I always stumble upon movies midway through as I’m flipping through channels on the television. Not too long ago, I stumbled upon a movie called Lars and the Real Girl, a movie about a man who falls in love with a plastic mail-order, pump-her-with-air girl.
When you start viewing a movie after it has begun and what you see is a guy talking to a plastic girl at the dinner table, you really try hard to figure out what you’ve missed. In the movie, Lars is toting around a life-size plastic, blow-up girl, as if she were a real person. He takes her to dinner, to parties, to church. Lars is delusional.
Lars never got over the deaths of his parents. So, to deal with these personal losses, he creates a life with this plastic girl that makes him feel safe and secure in relationships and life, because his lifeless plastic girl doesn’t die, doesn’t cheat on him, doesn’t otherwise leave or hurt him like a living, breathing person could.
Lars begins seeing a psychologist, under the guise that he is helping his plastic girlfriend get well. At some point Lars begins to heal from his personal losses, let’s his plastic girlfriend go (he allows his mind to let her die), and begins life anew with a real girl from the office.
After pondering just how messed up this movie was on so many levels, I turned my mind to real people; how, like Lars, we sometimes either conjure up stuff in our minds for whatever reason – to protect ourselves, save face or simply make ourselves feel better. Or, we may be like Lars’ plastic mail-order girlfriend, who simply exists and allows life and people to do unto her, without any say-so into the decision-making process about her life.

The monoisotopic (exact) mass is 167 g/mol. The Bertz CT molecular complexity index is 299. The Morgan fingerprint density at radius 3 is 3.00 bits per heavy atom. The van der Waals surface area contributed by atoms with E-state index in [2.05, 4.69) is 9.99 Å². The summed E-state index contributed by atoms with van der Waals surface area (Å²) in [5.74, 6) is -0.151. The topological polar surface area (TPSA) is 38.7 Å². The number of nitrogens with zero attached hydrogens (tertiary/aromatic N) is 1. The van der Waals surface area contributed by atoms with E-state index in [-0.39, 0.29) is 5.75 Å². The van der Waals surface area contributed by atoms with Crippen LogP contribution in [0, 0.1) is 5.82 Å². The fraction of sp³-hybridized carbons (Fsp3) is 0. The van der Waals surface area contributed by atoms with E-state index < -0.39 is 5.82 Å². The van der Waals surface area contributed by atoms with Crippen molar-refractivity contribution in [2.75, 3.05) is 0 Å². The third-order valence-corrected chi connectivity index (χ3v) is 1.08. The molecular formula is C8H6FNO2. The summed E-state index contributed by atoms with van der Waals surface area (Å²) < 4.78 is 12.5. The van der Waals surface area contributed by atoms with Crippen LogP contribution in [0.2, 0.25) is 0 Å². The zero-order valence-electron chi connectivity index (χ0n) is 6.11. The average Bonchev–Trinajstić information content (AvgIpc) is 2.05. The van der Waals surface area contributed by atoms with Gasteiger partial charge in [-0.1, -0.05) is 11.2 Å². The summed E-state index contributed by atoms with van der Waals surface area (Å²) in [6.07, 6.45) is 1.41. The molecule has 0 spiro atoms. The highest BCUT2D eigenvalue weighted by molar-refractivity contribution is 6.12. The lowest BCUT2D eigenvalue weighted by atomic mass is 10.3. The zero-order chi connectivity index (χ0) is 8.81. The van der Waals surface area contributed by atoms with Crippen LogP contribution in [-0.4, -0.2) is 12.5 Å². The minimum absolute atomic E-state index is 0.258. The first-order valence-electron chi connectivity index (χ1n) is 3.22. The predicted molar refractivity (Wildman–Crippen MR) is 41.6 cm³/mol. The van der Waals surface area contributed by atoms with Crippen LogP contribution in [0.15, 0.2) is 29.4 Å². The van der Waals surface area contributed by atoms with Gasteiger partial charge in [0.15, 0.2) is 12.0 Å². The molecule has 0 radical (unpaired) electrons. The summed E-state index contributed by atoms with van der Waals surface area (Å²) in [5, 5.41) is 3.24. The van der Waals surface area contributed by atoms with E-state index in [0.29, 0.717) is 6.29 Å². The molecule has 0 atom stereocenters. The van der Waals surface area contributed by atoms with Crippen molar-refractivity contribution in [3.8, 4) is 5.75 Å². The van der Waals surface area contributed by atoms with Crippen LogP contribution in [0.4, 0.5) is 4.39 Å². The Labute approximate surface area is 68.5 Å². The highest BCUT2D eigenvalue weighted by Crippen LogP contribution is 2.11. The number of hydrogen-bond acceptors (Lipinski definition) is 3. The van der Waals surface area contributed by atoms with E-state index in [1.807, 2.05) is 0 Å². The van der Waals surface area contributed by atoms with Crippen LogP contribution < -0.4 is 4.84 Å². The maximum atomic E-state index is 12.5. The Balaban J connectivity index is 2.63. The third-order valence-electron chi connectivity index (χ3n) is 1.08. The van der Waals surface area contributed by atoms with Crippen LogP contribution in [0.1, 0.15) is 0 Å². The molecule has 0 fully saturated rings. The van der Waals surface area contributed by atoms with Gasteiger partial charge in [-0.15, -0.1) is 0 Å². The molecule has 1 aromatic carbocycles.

We can see from this movie, and maybe ourselves and others we know, that we can be alive and still be dead and wounded inside as Lars was. But also like Lars, we can begin to live when we are willing and able to let go of the past and open ourselves to change and what the present moment offers us. Lars was stuck between life and spiritual death, which I’ll call the “living dead”. We become like the living dead when we refuse or are too afraid to make a choice to live our lives to the fullest and let go of the things in our past that cause us misery and keep us stuck. When we don’t make that choice, we are stuck between the two, and it’s like our life is suspended. We feel life is passing us by – and it is. And the way out is not by purchasing a life-size plastic mail-order girl or guy or camouflaging our pain and failures. The answer lies in facing the truth, making a move/change, tapping into and embracing the God of our salvation and the many blessings He’s already placed in our lives.
We don’t need dead things like plastic dummies and dolls from whom not a single idea can flow. Nor do we need anyone or anything that stifles our creativity, our joy, hope and our peace.
Let’s not be like Lars and resort to trusting in inanimate objects and unprofitable people, thought patterns and options that aren’t helping us to move forward and to be our best. Let’s free ourselves and begin anew with a renewed mind and commitment, not only to God, but to ourselves. Don’t think for a second that God wants us to be like the living dead, walking aimlessly – without purpose, vision or hope, lost in this world. This is not the will of God. For this reason Christ died for us all. Let’s not waste the opportunity to be our best and live our best life NOW.